Microsoft has provided some documentation (http://msdn.microsoft.com/en-us/library/ms438349.aspx) on the CSS classes used in core.css which shares some common CSS classes with theme.css, however I found it easier to examine the CSS information using IE Web Developer or Firebug.

Force Sharepoint to recognize changes

6.    Now that you finished with your CSS changes, you need to perform an iisreset from the command prompt in order for the Sharepoint server to recognize the changes.   

To do this, start the command prompt (Start -> Run… -> type cmd -> Enter).

   Type iisreset, then hit enter. 

Note: be careful performing this command on a server in a production environment as it will sever any active connections to all of the websites being hosted on the server.

Apply customized theme to site

7.    Next, we are going to apply the newly created theme.  Open a browser and navigate to the Sharepoint page that you want to apply the new theme to.  Click Site Actions -> Site Settings.

 Once in Site Settings, click “Site Theme” from the Look and Feel section:

This will bring up a list of all available themes that you can apply to the site.  You should see the theme we added in the previous steps.  Below, you can see the Derwent theme we added in the example:

Highlight the theme you added, and click apply. 

Update preview image

8.    Notice the Preview image shown to the left of the list of themes.  You will still see the preview image of the copied theme.

In order to update that image with a preview of our own theme, we need to grab a screenshot of our new theme and add it to the proper location.

Navigate to the home page of the site you changed the theme for.  In our example, we would navigate to the My Home page.

Take a screenshot of this page and resize it to about 350 x 230 pixels using your favorite image editor (i.e. SnagIt). 

Save the screenshot in a standard format (.gif, .jpg, or .png).


9.    Next, we need to add the image to the Sharepoint server so that the image will appear when a user is attempting to select a theme.

Copy the screenshot image you created in Step 8 into %Program Files%\Common Files\Microsoft Shared\web server extensions\12\TEMPLATE\IMAGES.  Here you can see I’ve named my screenshot Derwent_Preview.gif:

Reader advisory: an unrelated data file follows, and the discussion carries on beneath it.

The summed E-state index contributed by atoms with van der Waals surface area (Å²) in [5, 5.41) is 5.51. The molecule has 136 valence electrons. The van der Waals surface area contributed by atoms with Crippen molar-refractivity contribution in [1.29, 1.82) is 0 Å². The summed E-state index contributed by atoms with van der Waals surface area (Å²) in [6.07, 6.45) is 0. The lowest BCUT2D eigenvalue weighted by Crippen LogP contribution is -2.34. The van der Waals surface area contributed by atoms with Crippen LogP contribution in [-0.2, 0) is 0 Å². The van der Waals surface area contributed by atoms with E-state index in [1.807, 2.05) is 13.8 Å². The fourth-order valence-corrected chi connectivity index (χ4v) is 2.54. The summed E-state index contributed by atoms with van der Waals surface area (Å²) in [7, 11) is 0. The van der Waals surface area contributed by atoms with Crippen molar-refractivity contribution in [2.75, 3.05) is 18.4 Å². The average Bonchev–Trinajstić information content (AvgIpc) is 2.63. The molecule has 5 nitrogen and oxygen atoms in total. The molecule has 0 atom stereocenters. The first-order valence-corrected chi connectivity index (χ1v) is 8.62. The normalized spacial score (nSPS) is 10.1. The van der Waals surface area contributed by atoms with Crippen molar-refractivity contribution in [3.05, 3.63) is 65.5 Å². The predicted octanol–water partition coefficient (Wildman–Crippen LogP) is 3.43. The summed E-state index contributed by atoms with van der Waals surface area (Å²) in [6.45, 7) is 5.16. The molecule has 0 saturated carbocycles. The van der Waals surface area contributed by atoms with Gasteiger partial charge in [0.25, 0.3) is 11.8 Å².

10.     Repeat Step 4, updating the <Preview> and <Thumbnail> attributes in the SPTHEMES.XML file with the new name of your preview image, as shown below:

11.     Repeat Step 6 to complete the changes on the Sharepoint server.

12.    Next, we need to see our changes on the Sharepoint site.  Repeat Step 7 to navigate to the Site Themes Settings Page.

Notice that the image you just created isn’t showing up in the preview?  In order to see the changes you just made to the theme, you must first apply another theme (any theme listed - it doesn’t matter which one), and then reapply the new theme. This is required to see ANY changes you have made to theme, if you already have the theme applied.

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We can't tell you their names or show their faces on TV but if you need a SharePoint job done right, call them on +61 2 9370 3602 or email us at info@sharepointsydney.com.au

Persecuted by the Government and shunned by society they developed their SharePoint skills in back streets and labor camps where other programmers wouldn't dare to tread. 

During a trek through the Himalayas they stumpled upon the fabled Mossy Yak who shared his SharePoint knowledge of how to attain Nirvana through a series of Workflows and Event Handlers. Their mission is to spread this knowledge through-out the world to bring peace, harmony and document version control to all .